Jean Stephenson, 86, a retired government editor who was an authority on genealogy, died of a pulmonary ailment Monday in the Frostburg (Md.) Community Hospital. She had lived in a nursing home near Frostburg for about a month before her death.

Dr. Stephenson became interested in genealogy as a child in her native Texas, where she assisted her mother in looking up records of persons who applied for membership in the Society of Colonial Dames.

She moved to Washington in 1918 and continued her work in genealogy. By the 1930s, she had served as associate editor and herald of the National Genealogical Society, vice chairman of the national genealogical records committee of the Daughters of the American Revolution, and associate editor of the Magazine of American Genealogy.

During the 1960s, she was codirector of a genealogieal research program sponsored by American University, the National Archives, the Library of Congress, and the American Society of Genealogists.

The program trained college students in the methodology of genealogical research. Dr. Stephenson said that "the Washington area is the best place in the United States for doing genealogical research because there are so many places to look for information, includig natiuonal census data, and military, land and pension records."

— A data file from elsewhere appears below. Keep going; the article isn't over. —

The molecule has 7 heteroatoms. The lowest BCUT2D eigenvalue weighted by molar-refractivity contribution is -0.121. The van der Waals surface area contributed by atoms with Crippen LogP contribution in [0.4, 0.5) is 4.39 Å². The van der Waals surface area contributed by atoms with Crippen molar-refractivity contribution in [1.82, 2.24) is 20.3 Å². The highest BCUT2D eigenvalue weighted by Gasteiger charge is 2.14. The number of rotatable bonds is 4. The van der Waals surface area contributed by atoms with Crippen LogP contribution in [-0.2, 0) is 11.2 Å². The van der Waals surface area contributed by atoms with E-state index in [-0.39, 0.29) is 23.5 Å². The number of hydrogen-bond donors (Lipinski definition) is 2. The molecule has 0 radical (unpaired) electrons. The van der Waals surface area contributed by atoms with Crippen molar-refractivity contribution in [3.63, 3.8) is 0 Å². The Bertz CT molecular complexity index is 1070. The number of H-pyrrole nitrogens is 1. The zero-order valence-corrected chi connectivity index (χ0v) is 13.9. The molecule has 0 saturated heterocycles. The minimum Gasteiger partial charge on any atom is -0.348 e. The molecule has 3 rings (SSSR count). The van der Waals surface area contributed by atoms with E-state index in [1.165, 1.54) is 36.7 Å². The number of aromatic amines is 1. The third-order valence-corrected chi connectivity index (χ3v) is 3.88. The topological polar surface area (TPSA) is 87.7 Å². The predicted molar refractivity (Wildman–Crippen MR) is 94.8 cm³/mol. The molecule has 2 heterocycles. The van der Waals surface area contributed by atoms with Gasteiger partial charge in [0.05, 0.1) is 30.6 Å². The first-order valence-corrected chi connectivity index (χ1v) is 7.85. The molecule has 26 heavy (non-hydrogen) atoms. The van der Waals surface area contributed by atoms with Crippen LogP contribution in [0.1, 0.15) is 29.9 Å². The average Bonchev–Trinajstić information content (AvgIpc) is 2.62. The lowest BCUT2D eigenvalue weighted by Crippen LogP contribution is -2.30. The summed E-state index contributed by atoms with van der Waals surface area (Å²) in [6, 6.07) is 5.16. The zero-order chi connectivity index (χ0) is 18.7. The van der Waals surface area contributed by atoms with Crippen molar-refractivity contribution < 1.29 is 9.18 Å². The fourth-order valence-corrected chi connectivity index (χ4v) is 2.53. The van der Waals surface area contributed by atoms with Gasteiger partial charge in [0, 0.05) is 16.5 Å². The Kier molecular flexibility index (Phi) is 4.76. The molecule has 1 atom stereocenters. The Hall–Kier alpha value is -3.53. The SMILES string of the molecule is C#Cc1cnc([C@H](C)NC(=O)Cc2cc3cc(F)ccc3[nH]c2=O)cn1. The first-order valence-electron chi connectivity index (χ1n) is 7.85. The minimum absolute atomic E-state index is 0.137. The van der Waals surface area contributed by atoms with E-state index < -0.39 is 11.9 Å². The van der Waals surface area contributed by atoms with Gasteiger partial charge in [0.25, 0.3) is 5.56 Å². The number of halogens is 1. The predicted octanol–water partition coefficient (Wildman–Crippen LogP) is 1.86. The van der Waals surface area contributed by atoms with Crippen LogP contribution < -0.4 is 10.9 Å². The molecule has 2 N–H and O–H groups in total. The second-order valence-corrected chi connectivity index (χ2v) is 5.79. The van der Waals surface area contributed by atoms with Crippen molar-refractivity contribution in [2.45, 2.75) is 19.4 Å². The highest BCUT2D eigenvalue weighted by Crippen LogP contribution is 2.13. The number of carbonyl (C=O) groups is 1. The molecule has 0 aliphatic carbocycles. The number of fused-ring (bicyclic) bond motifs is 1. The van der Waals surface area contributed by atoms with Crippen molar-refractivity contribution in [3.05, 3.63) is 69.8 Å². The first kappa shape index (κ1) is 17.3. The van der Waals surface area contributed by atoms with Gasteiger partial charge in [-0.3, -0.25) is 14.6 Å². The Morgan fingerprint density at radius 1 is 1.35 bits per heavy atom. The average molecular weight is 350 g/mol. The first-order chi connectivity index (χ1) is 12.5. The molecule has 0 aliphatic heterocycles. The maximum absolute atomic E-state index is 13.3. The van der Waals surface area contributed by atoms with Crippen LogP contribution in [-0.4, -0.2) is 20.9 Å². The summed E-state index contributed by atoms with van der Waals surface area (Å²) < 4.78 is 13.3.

Dr. Stephenson saw an increase in public interest in genealogy during the early 1950s. In a 1933 interview she had said, "Years ago, people depended on religion to find their 'place in the sun.' Nowadays, it is only through genealogy that they can extablish the link between the past and present."

She was a member of the Council of the National Archives, the American Association of State and Local History, and the Society of America Achivists.

She also wrote pamphles and books on genealogy and served as board member, and in 1932 as president, of the District of Colunbia League of American Penwomen.

Dr. Stephenson attended graduate school at Cornell University, where she worked in the school treasurer's office for four years before moving to Washington in 1968. She earned a doctorate in law at National University.

She was a publications editor for the Navy's Bureau of Supplies and Accounts for nearly 25 years before retiring in 1950.

Dr. Stephenson had long been active in the Potomac Appalachian Trail Club, had been an executive committee member of the Appalachian Trail Conference, and had edited the club's Trailways News for 30 years.

She belonged to the First Families of Virginia and The Washington Club.

There are no immediate survivors.

It is suggested that expressions of sympathy be in the form of contributions either to the Potomac Appalachian Trail Club or the National Genealogy Society.